Besides Backbone.js, Underscore.js, Jammit & Docsplit, DocumentCloud also has several Open Source products (such as the documentcloud platform, and our document viewer, which is even used by the FBI). These projects serve a civic mission through making journalism more open and more efficient.
We see relatively little traffic on our product repos vs our FOSS tooling repos, which makes me a little sad.
If you're interested in making the world a better place, come find us.
N.B. I'm not saying we are doing it right, but if we're not it's not because people hate/love TDD
Even in the stultifyingly stodgy confines of the DoD we don't believe that there is one and only one optimal way of doing things.
Or to put it another way, unlike the vast majority of Americans I hate and despise mashed potatoes. I can't eat them without gagging. But I don't take this as evidence that I'm wrong and mashed-potato-eaters are right, or that they are wrong and I'm right. I take it as nothing more than that different people like different things.
Instead of finding The One True Methodology, why don't we instead explore how to identify the best methodology for a given developer and a given team?
I think it's evidence that we don't understand it. Compare this to medicine. I think we're Witch Doctors. I don't think that the problem here is sorting out when to use leeches and when to submerge the patient in water,.
I think we need to understand actual physiology and medicine. That leads to understanding blood clotting and the role of bacteria. Which may lead us back to leeches in some cases, and may get us to wash our hands and wash the patients. But it will also lead us to entirely new ways of treating patients and the wholesale rejection of many of the old ways.
So I agree that neither TDD nor Pair Programming are OneTrueMethodologies.
Solving that is important in its own right though, not because people do or do not like them.
I don't like doing push-ups, even though I understand at a basic level how they improve my upper body strength. I'm pretty sure that even if we should someday understand why TDD works (or doesn't) that there will still be good software developers that don't (or do) like it.
So wrt pushups, it's as if millions of people were saying, "pushups don't work" and millions of others were saying, "pushups made me strong."
I think if we solve the problem of understanding why these things sometimes work, we will discover some deeper, more important thing. Maybe pair programming isn't about pairing at all, maybe it's really that we suck so bad at code review, and "soling" pair programming will actually make it obsolete.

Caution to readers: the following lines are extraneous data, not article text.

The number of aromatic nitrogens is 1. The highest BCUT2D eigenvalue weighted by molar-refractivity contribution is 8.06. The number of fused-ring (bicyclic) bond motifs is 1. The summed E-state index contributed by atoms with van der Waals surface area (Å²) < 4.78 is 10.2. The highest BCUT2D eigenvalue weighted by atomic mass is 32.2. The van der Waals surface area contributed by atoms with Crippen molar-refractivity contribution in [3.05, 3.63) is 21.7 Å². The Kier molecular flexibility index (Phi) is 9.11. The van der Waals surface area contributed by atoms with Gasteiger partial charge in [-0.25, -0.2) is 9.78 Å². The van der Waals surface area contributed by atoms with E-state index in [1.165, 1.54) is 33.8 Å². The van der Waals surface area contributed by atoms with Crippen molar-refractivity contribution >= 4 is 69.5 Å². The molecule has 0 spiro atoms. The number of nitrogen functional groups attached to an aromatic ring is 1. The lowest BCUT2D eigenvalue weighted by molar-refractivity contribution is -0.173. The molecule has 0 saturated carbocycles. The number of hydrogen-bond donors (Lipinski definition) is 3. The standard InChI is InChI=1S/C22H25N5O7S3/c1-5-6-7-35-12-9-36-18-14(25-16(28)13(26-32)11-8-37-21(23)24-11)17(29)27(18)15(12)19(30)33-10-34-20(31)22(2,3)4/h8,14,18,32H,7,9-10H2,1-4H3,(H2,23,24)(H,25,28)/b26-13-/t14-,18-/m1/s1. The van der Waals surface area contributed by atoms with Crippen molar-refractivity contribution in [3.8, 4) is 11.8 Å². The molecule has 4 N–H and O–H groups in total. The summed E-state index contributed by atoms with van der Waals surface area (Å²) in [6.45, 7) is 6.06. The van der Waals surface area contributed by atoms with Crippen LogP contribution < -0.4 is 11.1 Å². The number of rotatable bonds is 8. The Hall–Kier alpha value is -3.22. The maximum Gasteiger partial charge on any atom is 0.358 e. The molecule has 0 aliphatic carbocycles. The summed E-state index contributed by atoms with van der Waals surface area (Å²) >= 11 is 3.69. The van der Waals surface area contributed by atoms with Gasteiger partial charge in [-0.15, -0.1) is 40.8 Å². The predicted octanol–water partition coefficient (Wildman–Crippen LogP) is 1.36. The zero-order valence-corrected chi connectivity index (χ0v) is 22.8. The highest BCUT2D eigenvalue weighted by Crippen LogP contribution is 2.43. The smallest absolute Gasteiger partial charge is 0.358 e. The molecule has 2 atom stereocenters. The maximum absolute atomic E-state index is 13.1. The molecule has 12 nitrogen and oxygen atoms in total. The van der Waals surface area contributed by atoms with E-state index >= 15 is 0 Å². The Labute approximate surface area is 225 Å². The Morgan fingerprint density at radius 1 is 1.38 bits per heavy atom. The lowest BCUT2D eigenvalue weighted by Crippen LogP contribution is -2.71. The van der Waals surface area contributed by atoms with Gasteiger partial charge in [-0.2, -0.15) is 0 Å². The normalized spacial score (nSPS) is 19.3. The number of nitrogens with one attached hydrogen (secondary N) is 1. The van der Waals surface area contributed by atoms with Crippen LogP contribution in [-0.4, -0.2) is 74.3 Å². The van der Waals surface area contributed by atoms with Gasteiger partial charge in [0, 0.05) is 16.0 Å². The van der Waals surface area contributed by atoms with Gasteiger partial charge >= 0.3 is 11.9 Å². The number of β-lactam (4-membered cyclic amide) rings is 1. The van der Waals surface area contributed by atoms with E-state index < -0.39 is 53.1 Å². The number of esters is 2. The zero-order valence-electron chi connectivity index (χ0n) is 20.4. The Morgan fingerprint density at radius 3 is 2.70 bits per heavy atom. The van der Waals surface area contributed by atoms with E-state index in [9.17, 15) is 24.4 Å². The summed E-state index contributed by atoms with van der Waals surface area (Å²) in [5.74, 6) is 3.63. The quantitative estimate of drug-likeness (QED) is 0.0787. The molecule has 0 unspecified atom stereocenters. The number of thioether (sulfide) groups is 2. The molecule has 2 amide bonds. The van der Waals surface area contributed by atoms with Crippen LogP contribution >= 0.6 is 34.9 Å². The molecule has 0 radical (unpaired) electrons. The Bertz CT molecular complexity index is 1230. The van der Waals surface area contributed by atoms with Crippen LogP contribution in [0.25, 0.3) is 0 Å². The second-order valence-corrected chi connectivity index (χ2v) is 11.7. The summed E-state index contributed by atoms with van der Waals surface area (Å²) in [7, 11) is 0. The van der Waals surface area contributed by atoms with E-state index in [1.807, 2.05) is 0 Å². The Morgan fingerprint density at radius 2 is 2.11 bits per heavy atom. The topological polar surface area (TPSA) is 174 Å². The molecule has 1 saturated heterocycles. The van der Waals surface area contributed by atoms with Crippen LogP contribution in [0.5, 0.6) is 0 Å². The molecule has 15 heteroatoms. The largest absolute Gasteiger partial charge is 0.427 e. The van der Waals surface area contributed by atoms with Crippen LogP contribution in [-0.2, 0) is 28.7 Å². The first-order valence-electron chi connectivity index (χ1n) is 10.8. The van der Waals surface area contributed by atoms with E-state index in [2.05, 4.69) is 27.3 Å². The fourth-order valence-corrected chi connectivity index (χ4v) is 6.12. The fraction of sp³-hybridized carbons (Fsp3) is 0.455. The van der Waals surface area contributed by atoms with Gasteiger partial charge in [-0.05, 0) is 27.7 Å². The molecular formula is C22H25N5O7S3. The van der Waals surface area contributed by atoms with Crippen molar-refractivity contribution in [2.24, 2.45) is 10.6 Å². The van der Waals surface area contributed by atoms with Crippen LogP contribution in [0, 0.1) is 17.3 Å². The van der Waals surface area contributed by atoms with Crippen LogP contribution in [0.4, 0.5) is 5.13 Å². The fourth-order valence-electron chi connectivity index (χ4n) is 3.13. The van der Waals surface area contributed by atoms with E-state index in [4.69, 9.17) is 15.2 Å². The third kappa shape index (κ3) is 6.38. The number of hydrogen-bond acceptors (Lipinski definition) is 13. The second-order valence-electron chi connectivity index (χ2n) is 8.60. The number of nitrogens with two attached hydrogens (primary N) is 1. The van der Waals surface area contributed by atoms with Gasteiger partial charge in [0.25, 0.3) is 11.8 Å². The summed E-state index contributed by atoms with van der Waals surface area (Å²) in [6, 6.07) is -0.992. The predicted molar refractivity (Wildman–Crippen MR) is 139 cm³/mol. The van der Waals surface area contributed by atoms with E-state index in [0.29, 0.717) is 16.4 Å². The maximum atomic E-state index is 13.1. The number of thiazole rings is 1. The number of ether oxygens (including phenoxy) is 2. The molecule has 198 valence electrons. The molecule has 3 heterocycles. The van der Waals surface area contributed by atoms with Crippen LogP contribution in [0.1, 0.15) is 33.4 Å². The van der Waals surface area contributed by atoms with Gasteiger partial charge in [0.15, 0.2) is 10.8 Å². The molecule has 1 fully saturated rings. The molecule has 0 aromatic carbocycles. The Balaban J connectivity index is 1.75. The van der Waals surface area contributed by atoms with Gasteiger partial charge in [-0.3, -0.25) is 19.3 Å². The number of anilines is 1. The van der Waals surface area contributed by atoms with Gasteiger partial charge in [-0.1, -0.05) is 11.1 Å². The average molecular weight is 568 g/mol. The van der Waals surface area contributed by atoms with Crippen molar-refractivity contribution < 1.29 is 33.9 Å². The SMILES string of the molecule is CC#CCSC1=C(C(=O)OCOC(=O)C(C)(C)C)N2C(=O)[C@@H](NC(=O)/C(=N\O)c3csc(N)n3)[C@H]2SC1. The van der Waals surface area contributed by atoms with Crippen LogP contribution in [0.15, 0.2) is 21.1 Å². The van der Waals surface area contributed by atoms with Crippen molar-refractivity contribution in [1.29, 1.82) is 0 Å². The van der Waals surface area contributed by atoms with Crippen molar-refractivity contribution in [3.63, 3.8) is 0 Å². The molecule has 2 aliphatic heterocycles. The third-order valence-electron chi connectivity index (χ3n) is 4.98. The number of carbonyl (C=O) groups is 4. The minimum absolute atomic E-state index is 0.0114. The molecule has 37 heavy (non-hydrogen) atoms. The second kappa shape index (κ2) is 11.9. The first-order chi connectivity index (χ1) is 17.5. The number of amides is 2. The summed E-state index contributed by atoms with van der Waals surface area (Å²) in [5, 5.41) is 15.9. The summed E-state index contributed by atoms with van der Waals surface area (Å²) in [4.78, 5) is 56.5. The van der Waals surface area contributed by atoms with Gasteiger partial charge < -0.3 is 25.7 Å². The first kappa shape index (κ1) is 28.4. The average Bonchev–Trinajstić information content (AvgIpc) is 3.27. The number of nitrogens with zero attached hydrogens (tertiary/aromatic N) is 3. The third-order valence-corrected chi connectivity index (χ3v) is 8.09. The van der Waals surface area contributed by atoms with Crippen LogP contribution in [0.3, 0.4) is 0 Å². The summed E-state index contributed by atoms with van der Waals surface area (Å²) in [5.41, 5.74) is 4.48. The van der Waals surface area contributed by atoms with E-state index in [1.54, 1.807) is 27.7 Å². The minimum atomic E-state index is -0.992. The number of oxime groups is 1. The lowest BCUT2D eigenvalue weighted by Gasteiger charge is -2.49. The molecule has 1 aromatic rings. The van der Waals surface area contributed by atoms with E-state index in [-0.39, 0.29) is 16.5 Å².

I don't know, but as they say, "The best way to predict the future is to invent it."
Is it? I tend to think of writing software as something like writing literature. Or composing music, perhaps. I don't see people up in arms saying, "Our understanding of writing is broken because some people like to write structured outlines before they write, whereas others just start free-writing and come back to edit." We don't say, "Our understanding of music composition is broken because some songwriters write the lyrics first but others write the melody first." Why is it so important to understand why different programmers employ different techniques?
But I accept that if you think we're further along, you'll make that point.
I wouldn't say software development is "ahead" of medicine, though, the two fields are simply not at all comparable. I have yet to hear an analogy between software and another field (architectural engineering comes up a lot and that one is also pretty stupid) that actually makes any sense.
So is programming about pleasure? About delivering business value? Are we artists, engineers, factory workers, craftsmen? How much weight do we give to the programmer's preferences, versus practices that seem to produce better results on average?
But those are not the important questions. The problem is that we can't even begin to answer those questions, because we don't know what is effective "on average", or how to measure those results.
My parents used to be proponents of that idea as well, until they encountered me.
They did at least get a cool story out of it which they relate everything Thanksgiving, about the time 10-year-old me grew a pair and simply tossed the mashed potatoes in the trash instead of sitting at the table for 2 hours.
There is no right. There is only works for us and doesn't work for us, and different people may have better success with different methods.
We understand pair painting. We understand pair music composition. We understand pair writing. We understand pair knitting. But we don't understand pair programming?
There is a time to pair up, and there is a time to isolate oneself and think and meditate and explore the problem space and be creative. Beware of those who espouse a one-size-fits-all solution.
EDIT: Even the rally driving example doesn't make sense. In rally driving, there is a driver and there is a navigator. The roles are different and very clearly defined from one another. This is nothing like pair-programming, where the distinction in roles between the person at the keyboard and the person watching is much looser and the two people are expected to take turns at the helm.